Did you ever consider that staring at your cellphone at night before bed may have the same effects as eating too much sugar?
What is blue light?
Sunlight comes in all different colors (red, orange, yellow, green, and blue) and not all colors of light have the same effect. The amount of energy provided by the light ray is dependent on wavelength. Light rays with a longer wavelength contain less energy and those with a short wavelength give off more energy.
Blue wavelengths, which have shorter wavelengths contain more energy.
Blue Light is Everywhere
We get most of our exposure to blue light from the sun when we are outside during the day. But, with the increasing abundance and usage of electronics, we are getting increased amounts of blue light through the day and evening.
Smartphones, tablets, laptops, computers, and other electronics give off a significant amount of blue light. Even though the amount of blue light emitted by these devices is only a fraction compared to the sun, the amount of time people are spending in front of these devices is having adverse effects on their health.
Benefits of Blue Light
Blue light does have it’s benefits… when exposed to it during the daytime. Blue light boosts attention, reaction times, and mood. And it can also increase memory. In fact, the light sources used to treat Seasonal Effective Disorder (SAD), emit a significant amount of blue light. In addition, exposure to blue light during the daytime hours also been proven to help regulate circadian rhythm — the body’s natural wakefulness and sleep cycle.
Blue Light Exposure is Like Sugar
According to Harvard Health, similar to a diet high in refined sugar, there may be a link between exposure to blue light at night and chronic disease (cancer, diabetes, heart disease, and obesity).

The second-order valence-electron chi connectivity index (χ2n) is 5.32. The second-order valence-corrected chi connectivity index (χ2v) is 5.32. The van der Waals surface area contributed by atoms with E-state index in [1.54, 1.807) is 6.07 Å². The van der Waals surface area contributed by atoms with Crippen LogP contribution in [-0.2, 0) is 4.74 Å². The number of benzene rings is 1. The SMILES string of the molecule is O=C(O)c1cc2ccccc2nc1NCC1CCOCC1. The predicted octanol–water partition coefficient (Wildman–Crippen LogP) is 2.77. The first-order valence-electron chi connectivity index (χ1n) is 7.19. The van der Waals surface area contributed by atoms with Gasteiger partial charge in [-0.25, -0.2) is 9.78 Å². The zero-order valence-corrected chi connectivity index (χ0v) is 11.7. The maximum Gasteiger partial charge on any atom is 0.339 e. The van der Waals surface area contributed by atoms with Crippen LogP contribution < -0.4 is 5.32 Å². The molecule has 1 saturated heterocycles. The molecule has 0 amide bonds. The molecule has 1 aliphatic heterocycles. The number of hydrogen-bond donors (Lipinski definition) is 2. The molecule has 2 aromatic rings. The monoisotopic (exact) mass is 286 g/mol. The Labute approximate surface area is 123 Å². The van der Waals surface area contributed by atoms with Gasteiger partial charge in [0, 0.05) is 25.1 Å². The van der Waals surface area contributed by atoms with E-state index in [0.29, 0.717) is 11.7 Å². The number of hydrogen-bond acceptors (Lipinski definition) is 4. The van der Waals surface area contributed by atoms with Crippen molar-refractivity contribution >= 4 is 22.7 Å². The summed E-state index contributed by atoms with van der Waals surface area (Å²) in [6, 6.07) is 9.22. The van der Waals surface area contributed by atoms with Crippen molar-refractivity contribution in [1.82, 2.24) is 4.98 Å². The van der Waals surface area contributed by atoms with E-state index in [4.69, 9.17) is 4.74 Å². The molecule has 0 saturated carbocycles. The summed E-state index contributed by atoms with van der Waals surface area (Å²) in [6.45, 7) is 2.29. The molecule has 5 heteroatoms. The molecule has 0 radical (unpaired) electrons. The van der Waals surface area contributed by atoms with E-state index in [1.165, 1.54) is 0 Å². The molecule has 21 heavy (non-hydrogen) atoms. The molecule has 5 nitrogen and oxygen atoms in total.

How is that possible?
Blue light contains more energy that the other color light rays, hence the benefits stated above. Because of this energy, blue light suppresses the secretion of melatonin, the hormone regulates sleep.
A Harvard study put 10 people on a schedule that gradually shifted the timing of their circadian rhythms. Their blood sugar levels increased, putting them into a prediabetic state. The levels of leptin, a hormone that leaves people feeling full after a meal, went down.
As noted in Physiology & Behavior, “Our circadian rhythm is also influenced by the nightly secretion of the hormone melatonin, and light at night inhibits the production of this sleep-promoting hormone. That, in turn, could affect the hormone leptin, otherwise known as the satiety hormone that signals your brain that you are full, so when this hormone messaging is thrown off, you gain weight.”
How Much Screen Light is Too Much?
“As low as 5 lux of light [the unit of measure scientists use for light] at night can disrupt your circadian rhythm,” Dr. Kathryn Russart stated in EndocrinWeb. She added, “To put that in perspective, a TV or a cell phone held about a foot away from your face can emit 40 lux. A full moon gives off about 2 lux.”
How to Improve Your Health
- Get outside during the day! Expose yourself to lots of bright sunlight, which will boost your ability to sleep at night, as well as your mood and alertness.
- If you use a lot of electronic devices at night, consider wearing blue-blocking glasses or installing an app that filters the blue/green wavelength at night.
- Avoid looking at bright screens beginning two to three hours before bed.
- Use dim red lights for night lights. Red light has the least power to shift circadian rhythm and suppress melatonin.